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How to use current chopping properly

Hi, I’m confused about how to use the current chopping/limiting setting on my motor driver.
(This is the specific motor driver I’m using g2 24v13 Pololu G2 High-Power Motor Driver 24v13)

The motor driver page says: “The G2 driver has the ability to limit the motor current through current chopping: once the motor drive current reaches a set threshold, the driver goes into brake mode (slow decay) for about 25 µs before applying power to drive the motor again. This makes it more practical to use the driver with a motor that might only draw a few amps while running but can draw many times that amount (tens of amps) when starting.
The current limiting threshold is set to about 30 A by default.”

Since my motors (GR-WM4 24V DC High Torque Low Noise 35rpm Worm Gear Motor - Gimson Robotics | The linear actuator and electric motor specialist) have a 15A stall current while taking 4A normally, should I lower this current limit to the 4A value or the 15A? Do I need to limit the current at all in this way?
What happens if I don’t adjust the threshold and leave it at the default value? Would the motor driver get damaged?

Hi.

The 24v13 G2 high-power motor driver should have no trouble handling quick bursts of 15A, so lowering the current limit of your drivers is probably not necessary. If you want to be extra cautious or there is a chance your motors might stall for prolonged periods, you could lower the limit. If you choose to lower the limit, you should leave plenty of room above your 4 typical draw so the limit does not interfere with normal operation. Something between 10-13A might be good.

-Claire

I’m not sure I understand when it’s required to lower the limit.
If you leave it at the default threshold, then there shouldn’t be any problems right?

If my motors stall for prolonged periods, then wouldn’t I want to keep the limit higher? Since if I lower the limit, then the motors won’t be able to draw enough current when stalling?
(My understanding of this is probably wrong, so please correct me)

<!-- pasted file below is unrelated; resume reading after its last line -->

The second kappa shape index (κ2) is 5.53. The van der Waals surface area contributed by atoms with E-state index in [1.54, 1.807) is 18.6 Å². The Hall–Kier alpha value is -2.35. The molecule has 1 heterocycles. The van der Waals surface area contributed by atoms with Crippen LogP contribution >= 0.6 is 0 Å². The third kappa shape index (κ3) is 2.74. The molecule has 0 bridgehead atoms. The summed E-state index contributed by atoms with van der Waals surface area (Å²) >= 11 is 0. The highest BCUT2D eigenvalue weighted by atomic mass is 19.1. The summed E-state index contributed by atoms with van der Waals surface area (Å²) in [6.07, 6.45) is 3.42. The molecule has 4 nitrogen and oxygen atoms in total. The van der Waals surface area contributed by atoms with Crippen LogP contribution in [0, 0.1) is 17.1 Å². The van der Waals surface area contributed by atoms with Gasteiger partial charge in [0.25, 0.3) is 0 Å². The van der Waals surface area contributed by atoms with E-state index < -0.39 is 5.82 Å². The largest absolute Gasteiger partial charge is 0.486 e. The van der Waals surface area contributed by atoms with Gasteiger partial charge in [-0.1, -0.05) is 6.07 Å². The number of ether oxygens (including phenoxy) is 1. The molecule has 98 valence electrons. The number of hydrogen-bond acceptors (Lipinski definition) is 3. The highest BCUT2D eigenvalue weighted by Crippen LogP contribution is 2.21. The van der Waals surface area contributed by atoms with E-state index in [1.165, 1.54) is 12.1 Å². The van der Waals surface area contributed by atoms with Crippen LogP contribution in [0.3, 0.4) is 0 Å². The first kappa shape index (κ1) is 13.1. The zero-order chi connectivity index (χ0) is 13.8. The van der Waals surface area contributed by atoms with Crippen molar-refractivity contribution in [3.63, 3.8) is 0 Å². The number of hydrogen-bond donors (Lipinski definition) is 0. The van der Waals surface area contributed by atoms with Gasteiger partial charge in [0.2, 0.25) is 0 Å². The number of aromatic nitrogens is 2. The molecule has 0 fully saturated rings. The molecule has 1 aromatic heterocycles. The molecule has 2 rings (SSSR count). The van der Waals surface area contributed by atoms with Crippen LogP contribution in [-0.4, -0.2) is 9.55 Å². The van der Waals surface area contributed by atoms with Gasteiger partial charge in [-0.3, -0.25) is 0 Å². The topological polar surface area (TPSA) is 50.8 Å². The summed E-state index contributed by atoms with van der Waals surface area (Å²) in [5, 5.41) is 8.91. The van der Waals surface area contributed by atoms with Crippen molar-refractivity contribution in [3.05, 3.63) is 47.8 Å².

Stalling a brushed DC motor is generally not good practice and can damage the motor quickly (sometimes instantaneously). So, in my example, I was considering the stall condition a failure of the system that you might want to protect the driver or other electronics from.

-Claire

Ok right that makes sense.
This is probably a dumb question, but is it okay to only give the motor, say, 6A, instead of the total 15A it’s trying to draw? Would it harm the motor in any way if it can’t get as much current as it would like?

Hi, if I’m using the 24v13 driver, Pololu G2 High-Power Motor Driver 24v13, on a motor that has a 15A stall current, is that okay?
The driver is only rated for 13A max, so would this damage the driver?

What if I used the current chopping/limiting functionality built into the board? If I set the chopping threshold to 6A, then could the motor still draw 15A eventually and still break my board, or would doing this be enough to protect it?

I moved one of your other posts to this thread since it is close to the question you already asked here.

As I mentioned above, I do not expect the 15A stall current of your motor to be an issue, but if you want to be extra cautious, you could lower the current limit to something between 10-13A. Once the current limit is set the driver will prevent the motor from drawing any current above that limit. Limiting the current the motor can draw in this way will not damage the motor, but it will limit the torque the motor can produce.

-Claire

Hi I’m using two 24v13 drivers Pololu G2 High-Power Motor Driver 24v13
and I can connect a resistor to their VREF pins in order to control the current limiting level.

Since I want to set their current limits to the same level, can I connect both their VREF pins to the same resistor which is connected a ground pin on my arduino?
Or do I need to connect each VREF to its own resistor and then to ground?

I moved your post to yoru thread abotu the 24v13 high-power motor driver’s current limiting.

You should use separate VREF resistors for each driver.

-Claire

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Ok thanks, could you tell me how you know you’re supposed to use separate resistors?

The reference voltage the driver IC reads to determine the current limit is set by a voltage divider on the board. When you connect a VREF resistor it works in parallel with the pull-down side of that divider to change the reference voltage. Connecting two drivers to a single VREF resistor would also connect the drivers’ voltage dividers and throw off the calculations given on the product page for figuring out what VREF resistance to use for a desired current limit.

-Claire

1 Like